Socrates was an extraordinary instance of this nature. There chanced to be a great physiognomist in his time at Athens, who had made strange discoveries of men's tempers and inclinations by their outward appearances. Socrates's disciples, that they might put this artist to the trial, carried him to their master, whom he had never seen before, and did not know he was then in company with him. After a short exami. nation of his face, the physiognomist pronounced him the most lewd, libidinous, drunken old fellow that he had ever met with in his whole life. Upon which the disciples all burst out a laughing, as thinking they had detected the falsehood and vanity of his art. But Socrates told them, that the principles of his art might be very true, notwithstanding his present mistake; for that he himself was naturally inclined to those particular vices which the physiognomist had discovered in his countenance, but that he had conquered the strong dispositions he was born with by tbe dictates of philosophy.

We are indeed told by an ancient author, that So-, crates very much resembled Silenus in his face; which we find to have been very rightly observed from the statues and busts of both, that are still extant; as well as on several antique seals and precious stones, which are frequently enough to be met with in the cabinets of the curious. But however observations of this nature may sometimes hold, a wise man should be particularly cautious how he gives credit to a man's outward appearance. It is an irreparable injustice we are guilty of towards one another, when we are prejudiced by the looks and features of those whom we do not know. How often do we conceive hatred against a person of worth, or fancy a man to be proud or illnatured by his aspect, whom we think we cannot esteem too much when we are acquainted with bis real character? Dr. Moore, in his admirable System of Ethics, reckons this particular inclination to take a prejudice against a man for his looks, among the smaller vices in morality, and, if I remember, gives it the name of a Prosopolepsia.



Sibi quivis
Speret idem sudet multum frustraque laboret
Ausus idem


All men will try, and hope to write as well,
And not, without much pains, be undeceiv'd.


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-AMONG * too many other instances of the great

corruption and degeneracy of the age wherein we live, the great and general want of sincerity in conversation is none of the least. The world is grown

* Tillotson's Sermon on Sincerity.

so full of dissimulation and compliment, that men's words are hardly any signification of their thoughts; and if any man measure his words by his heart, and speak as he thinks, and do not express more kindness to every man, than men usually have for any man, he can hardly escape the censure of want of breeding. The old English plainness and sincerity, that generous integrity of nature, and honesty of disposition, which always argues true greatness of mind, and is usually accompanied with undaunted courage and resolution, is in a great measure lost among us. There baih been a long endeavour to transform us into foreign manners and fashions, and to bring us to a servile imitation of none of the best of our neighbours, in some of the worst of their ynalities. The dialect of conversation is now-a-days so swelled with vanity and compliment, and so surfeited (as I may say) of expressions of kindness and respect, that if a man that lived an age or two ago should return into the world again, he would really want a dictionary to help him to understand his own language, and to know the true intrinsic value of the phrase in fashion, and would liardly at first believe at what a low rate the highest strains and expressions of kindness imaginable do commonly pass in current payment: and when he should come to understand it, it wonld be a great while before he could bring himself with a good countenance and a good conscience to converse with men upon equal terms, and in their own way.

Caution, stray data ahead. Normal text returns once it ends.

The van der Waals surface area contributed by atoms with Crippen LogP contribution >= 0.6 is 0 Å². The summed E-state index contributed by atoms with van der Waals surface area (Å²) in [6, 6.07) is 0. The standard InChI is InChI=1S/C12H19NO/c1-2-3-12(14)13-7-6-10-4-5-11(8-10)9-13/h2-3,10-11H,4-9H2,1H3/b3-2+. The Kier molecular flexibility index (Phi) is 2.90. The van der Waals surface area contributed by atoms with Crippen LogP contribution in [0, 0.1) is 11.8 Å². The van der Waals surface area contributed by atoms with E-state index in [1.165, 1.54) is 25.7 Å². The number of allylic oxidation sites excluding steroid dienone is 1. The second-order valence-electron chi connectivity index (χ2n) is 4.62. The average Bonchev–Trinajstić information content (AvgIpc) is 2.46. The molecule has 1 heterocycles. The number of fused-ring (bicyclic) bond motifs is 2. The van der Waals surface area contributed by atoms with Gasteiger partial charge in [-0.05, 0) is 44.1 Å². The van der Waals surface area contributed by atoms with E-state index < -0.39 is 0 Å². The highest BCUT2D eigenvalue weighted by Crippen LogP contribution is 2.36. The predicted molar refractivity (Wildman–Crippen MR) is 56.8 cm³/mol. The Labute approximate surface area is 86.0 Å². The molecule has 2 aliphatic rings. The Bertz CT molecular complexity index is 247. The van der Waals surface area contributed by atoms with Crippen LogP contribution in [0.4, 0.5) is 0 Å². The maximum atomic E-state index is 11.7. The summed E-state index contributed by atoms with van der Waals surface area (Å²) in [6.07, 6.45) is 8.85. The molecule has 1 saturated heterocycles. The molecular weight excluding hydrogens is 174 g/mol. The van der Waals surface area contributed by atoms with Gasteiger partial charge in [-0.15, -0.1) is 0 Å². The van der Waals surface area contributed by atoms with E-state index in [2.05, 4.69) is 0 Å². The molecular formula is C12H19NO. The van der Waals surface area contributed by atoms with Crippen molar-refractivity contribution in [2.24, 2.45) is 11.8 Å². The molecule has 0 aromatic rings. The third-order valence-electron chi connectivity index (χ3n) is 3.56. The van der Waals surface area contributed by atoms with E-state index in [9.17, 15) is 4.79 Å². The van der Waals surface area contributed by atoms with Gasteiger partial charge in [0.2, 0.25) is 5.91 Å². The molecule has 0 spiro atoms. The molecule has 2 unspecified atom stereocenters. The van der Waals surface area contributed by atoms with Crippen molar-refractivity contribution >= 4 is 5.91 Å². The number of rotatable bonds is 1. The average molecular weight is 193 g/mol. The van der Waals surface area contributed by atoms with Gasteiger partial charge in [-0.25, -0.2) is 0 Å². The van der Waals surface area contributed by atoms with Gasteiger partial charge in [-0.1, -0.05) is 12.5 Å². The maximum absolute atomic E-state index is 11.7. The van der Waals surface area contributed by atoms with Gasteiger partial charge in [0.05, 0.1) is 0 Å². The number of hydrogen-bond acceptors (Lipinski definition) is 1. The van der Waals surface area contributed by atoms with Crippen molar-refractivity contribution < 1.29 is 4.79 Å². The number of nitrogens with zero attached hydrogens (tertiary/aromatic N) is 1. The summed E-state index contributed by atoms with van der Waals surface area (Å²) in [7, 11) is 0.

And in truth it is hard to say, whether it should more provoke our contempt or our pity to hear what solemn expressions of respect and kindness will pass between men, almost upon no occasion; how great honour and esteem they will declare for one whom perhaps they never saw before, and how entirely they are all on the sudden devoted to his service and in. terest, for no reason; how infinitely and externally obliged to him, for no benefit; and how extremely they will be concerned for him, yea and afflicted too,